Roll roofing is a flexible waterproofing covering consisting of several (at least two) layers. Roll roofing is resistant to deformation, has good damp-proofing and thermal insulation properties, is light-weight and easy-to-repair.
Roll roofing is recommended for flat roofs sloping at 0 to 30 degrees.
Roll roofing materials
- Substrate-free roll materials consisting of recycled rubber, bitumen or butyl rubber. Usually these are used as the bottom layer of the roofing to waterproof the substrate.
- Tar paper (roofing felt) based materials consisting of a bitumen impregnated dense cellulose substrate with mineral powdering. Being sensitive to temperature fluctuations and not long-living, these are mainly used for temporary buildings.
- Woven/unwoven polyester based materials: durable and elastic, with a wide ambient temperature range.
- Woven/unwoven fiberglass based materials: durable and non-elastic, used as auxiliary or backing layers.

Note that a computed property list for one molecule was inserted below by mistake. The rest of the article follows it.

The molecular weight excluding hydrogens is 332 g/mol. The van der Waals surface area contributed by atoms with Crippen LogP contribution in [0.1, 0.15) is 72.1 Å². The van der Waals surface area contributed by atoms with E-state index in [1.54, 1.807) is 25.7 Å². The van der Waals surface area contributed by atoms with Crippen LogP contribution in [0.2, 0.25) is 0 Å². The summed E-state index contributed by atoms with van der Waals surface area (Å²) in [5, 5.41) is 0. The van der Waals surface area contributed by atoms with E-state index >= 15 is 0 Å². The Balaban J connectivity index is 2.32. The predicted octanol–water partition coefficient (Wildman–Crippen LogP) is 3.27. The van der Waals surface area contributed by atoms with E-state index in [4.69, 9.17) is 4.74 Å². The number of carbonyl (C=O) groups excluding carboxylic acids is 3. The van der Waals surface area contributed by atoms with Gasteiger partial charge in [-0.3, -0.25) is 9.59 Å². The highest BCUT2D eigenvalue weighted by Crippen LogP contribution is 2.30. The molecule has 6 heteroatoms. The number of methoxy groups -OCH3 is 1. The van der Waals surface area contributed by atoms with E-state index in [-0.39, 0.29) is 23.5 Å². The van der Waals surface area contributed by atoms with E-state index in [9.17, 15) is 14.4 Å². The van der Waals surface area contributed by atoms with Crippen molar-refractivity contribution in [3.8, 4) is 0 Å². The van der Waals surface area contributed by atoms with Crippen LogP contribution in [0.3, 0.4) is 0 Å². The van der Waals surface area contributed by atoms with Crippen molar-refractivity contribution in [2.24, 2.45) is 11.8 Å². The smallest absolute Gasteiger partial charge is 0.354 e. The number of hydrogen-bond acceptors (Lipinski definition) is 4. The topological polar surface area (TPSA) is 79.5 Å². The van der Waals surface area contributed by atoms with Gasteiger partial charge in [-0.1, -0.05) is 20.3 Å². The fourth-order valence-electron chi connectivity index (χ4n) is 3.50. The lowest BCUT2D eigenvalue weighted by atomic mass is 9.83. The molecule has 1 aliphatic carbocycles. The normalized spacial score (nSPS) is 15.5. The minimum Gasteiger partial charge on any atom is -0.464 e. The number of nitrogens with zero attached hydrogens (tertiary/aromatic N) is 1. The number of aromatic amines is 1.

- Metal foil based materials with high thermal insulation properties.
- Polymer based membrane materials provide a modern look and excellent performance, often are self-adhesive.
- Tar or bitumen-tar compound
- Rubber-bitumen compound
- Rubber-polymer compound
By protective layer
- Powdered materials. According to the shape and size of the particles, the powdering can be dusty, scaly, coarse-grained or fine-grained
- Non-powdered materials
Depending on the type of roof and unique operating conditions, roll roofing can have two to five layers. Each layer, and hence its material, can be classified by purpose: waterproofing, thermal insulation or soundproofing.
By installation method
- Fastening with roofing nails: mainly for underlayment on a wooden base
- Mastic adhesion: for underlays and, in some cases, finishing layers of the roof covering
- Fusion: the bottom layer of the roll is heated while being gradually unrolled, so that the melted viscous mass is secured on the base